Charge Bike’s iconic Plug has gone through many changes during its lifetime, but for 2018 it returns to a Tange steel frame with space for wide tyres and disc brakes. As well as returning the Plug to its frame material roots, the Somerset-based company has launched the coolest new bike we’ve seen in ages, the Cleaver.
Plug returns to steel roots
The Plug has a long history. It was launched in 2006 at a time when the fixed wheel trend was at its peak in London. It was the bike to be seen on - unless you were on the equally iconic Specialized Langster. As the fixie scene slowed, Charge moved the Plug in a drop bar direction (though it always kept a fixie option in the range) eventually incorporating the Juicer and Filter, the company’s two dedicated road bikes, into the Plug range. In 2016 Charge gave the Plug range a massive overhaul and switched frame material to aluminium, along with increasing tyre clearance with a view towards the growing trend for wide tyres and off-road drop bar riding, commonly called adventure riding.
The move back to steel feels right for a brand that has always favoured the skinny tubes, the company reckons steel is what people know Charge for. But producing a stiff and lightweight steel frame is a challenge; the previous Prestige Tange tubeset on the 2014 model year Filter and Juicer apparently pushed skinny steel to its limits, and was much of the reason behind the switch to aluminium in 2016. Steel tubing has developed much since then though, and Charge settled on Tange, a tubing supplier it has a long history with, opting for Champion, a tubeset it felt delivered the necessary performance attributes. There’s some good reading on the history of Tange here.
The Plug’s return to steel is good timing. There has been a lot more interest in steel road bikes in recent years with the number of bespoke frame builders across the UK testament to the undying attraction of a classic steel frame, despite the performance benefits of aluminium and carbon fibre.
Refreshingly, Charge isn’t really giving the new Plug a label as such, just that it’s a drop bar road bike that can handle a bit of everything. There’s space for up to 42mm tyres on 700c rims and it’ll take a 650b wheelset too, so there’s scope for taking it down a gravel and adventure route if that’s the sort of riding you’re into. Charge says it has worked to ensure the geometry will satisfy a broad church of drop bar cyclists, from road warriors to gravel grinders. It sure looks like a lot of fun. The Kenda Flintridge tyres are a clear indication of the sorts of riding Charge sees the new Plug being used for. It has a smooth centreline tread pattern for fast rolling on the road, with angular shoulder knobs for off-road cornering traction.
There are some very nice details on the new Plug frame. Charge has decided to use a tapered head tube with an external headset. External too is the 68mm threaded bottom bracket. Cable routing is also external, making for easy maintenance. Thru-axles are 12mm front and rear with flat mount for the disc calipers. Added versatility comes via rack and mudguard eyelets.
At this stage the company hasn’t finalised specifications and prices, that information will be unveiled next January when the 2018 bikes will actually be available. We do know there’ll be three complete bikes and a singlespeed version based loosely on the bikes you see in the photos but expect some changes as they put the bikes through final testing. Do though expect lots of SRAM and the Promax suspension seatpost on some models. We’ve seen Specialized add a dropper post to its new Diverge but could a return of suspension seatposts be ideal for the growing adventure and gravel riding market? We reckon it might.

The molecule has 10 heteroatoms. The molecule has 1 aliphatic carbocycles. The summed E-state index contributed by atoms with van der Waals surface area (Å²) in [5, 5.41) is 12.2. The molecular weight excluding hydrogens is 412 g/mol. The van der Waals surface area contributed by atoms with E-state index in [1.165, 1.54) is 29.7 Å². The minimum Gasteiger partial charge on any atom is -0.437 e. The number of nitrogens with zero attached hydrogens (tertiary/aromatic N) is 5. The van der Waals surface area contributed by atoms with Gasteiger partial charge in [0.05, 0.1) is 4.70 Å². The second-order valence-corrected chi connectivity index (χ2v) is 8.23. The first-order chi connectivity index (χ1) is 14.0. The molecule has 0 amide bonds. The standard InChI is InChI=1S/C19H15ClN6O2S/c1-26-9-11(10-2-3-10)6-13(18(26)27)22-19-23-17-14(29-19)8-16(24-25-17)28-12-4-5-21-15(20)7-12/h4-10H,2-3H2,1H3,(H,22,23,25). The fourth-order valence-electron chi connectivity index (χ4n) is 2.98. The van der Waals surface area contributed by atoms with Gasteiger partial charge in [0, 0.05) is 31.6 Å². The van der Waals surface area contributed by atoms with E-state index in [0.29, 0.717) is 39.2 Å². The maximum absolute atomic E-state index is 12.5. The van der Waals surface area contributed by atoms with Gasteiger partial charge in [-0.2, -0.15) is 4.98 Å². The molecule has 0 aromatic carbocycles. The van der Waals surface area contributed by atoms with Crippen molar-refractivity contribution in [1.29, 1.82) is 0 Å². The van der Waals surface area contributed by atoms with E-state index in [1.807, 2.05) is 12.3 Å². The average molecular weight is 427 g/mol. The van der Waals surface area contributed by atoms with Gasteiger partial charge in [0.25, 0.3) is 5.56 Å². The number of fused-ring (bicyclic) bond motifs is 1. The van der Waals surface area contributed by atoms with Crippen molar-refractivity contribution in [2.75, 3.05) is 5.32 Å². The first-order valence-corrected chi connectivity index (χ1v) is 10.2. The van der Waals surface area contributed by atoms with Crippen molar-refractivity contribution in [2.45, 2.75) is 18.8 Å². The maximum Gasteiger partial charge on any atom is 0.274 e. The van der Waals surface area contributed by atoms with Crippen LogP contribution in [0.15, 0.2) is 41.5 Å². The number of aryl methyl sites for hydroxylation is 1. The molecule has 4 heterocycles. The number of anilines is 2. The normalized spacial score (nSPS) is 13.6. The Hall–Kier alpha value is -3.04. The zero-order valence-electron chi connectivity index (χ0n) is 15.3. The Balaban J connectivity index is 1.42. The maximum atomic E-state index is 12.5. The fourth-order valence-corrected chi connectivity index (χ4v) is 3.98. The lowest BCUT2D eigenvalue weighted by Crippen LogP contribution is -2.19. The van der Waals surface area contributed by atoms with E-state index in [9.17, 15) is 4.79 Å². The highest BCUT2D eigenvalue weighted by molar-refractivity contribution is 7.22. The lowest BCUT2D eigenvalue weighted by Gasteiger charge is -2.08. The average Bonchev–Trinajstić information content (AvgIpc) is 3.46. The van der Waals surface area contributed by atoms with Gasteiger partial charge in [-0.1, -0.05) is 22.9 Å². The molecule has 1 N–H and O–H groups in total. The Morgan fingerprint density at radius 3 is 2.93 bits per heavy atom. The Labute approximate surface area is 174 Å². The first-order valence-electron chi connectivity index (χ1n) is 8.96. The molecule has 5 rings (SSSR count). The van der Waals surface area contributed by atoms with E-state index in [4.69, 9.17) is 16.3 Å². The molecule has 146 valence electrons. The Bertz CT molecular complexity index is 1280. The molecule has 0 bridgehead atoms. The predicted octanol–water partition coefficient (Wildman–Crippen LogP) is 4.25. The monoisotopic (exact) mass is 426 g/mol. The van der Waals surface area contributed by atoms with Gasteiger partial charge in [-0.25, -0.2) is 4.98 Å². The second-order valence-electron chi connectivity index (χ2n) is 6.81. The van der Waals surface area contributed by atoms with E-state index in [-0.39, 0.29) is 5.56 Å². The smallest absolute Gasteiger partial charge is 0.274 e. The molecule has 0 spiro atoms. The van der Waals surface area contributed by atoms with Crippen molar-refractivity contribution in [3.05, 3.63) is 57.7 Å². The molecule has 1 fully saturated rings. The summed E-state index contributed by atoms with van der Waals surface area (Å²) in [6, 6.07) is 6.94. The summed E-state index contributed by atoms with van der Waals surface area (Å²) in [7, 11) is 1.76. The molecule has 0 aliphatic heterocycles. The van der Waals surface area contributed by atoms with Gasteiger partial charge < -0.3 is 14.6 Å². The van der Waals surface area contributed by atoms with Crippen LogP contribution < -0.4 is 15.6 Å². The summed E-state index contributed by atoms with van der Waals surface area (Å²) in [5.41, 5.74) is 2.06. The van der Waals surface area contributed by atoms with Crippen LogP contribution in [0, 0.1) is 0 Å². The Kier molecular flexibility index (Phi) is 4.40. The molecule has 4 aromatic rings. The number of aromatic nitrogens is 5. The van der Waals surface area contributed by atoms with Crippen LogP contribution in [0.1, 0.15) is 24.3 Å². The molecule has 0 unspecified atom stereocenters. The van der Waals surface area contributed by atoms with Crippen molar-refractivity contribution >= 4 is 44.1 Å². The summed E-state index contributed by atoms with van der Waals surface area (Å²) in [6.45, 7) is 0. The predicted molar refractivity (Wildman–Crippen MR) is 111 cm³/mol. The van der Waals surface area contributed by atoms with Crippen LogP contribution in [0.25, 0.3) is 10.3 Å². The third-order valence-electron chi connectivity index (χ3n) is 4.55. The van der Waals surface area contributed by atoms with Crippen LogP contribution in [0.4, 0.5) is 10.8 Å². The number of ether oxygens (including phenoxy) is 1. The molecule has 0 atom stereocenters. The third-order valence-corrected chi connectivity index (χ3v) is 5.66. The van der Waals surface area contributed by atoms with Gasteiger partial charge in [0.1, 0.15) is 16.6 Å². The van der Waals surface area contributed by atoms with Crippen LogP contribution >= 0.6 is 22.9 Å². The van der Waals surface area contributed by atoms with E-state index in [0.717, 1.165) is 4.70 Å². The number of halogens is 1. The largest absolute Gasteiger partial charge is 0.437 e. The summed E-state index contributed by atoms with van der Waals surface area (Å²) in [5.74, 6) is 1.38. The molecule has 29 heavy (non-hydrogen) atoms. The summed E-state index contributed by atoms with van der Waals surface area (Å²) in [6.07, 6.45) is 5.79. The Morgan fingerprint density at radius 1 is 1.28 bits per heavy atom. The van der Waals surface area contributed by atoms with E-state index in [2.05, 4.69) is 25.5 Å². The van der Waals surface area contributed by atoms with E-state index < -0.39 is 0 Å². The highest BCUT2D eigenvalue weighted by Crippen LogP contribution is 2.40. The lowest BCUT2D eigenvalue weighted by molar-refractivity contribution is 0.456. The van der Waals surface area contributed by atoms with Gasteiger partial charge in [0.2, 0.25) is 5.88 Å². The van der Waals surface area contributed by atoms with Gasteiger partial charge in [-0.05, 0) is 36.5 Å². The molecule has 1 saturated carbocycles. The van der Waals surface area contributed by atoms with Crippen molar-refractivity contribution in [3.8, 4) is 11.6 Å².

Introducing the Cleaver
Cycling can sometimes seem a very serious hobby. The Cleaver is all about fun. It’s an odd looking bike with an interesting story behind its development. It was born from Nick Larsen’s Hack Derby bike built he built himself at the Bicycle Academy a couple of years ago, a simple clunker/hack bike that is evocative of the simple joy of skidding and hooning around on a bike with few frills. The Hack Bike Derby, and you can see the video here, was an invitational event for 17 frame builders to race homemade hacked klunkers, a nod to the original mountain bikes raced in California back in the 1970s.
So much fun was it that the Cleaver was born with the intention of providing an accessible entry point to cycling, ideally suited for people wanting to ride around towns and cities or a second bike for that person seeking an upright riding position for bombing around on. Charge sees the Cleaver as the modern version of the Plug fixed wheel bike, a bike for people that don’t call themselves cyclists and just want something simple and easy to ride they can hop on and scoot down the road to college or the office. The £399 price certainly makes it a bit more accessible.
The steel frame has a twin downtube - like the old Raleigh Grifter! - with chunky 26in tyres and a simple singlespeed drivetrain and a coaster brake. Bikes will be supplied with a front brake as is a legal necessity. Bikes will be fitted with a very wide swept back handlebar, padded saddle and intimidating bear trap pedals.
More details on the new Plug range when the full range is finalised and we’ll definitely be getting a ride on one to see how the changes have worked out. More at www.chargebikes.com
David has worked on the road.cc tech team since July 2012. Previously he was editor of Bikemagic.com and before that staff writer at RCUK. He's a seasoned cyclist of all disciplines, from road to mountain biking, touring to cyclo-cross, he only wishes he had time to ride them all. He's mildly competitive, though he'll never admit it, and is a frequent road racer but is too lazy to do really well. He currently resides in the Cotswolds.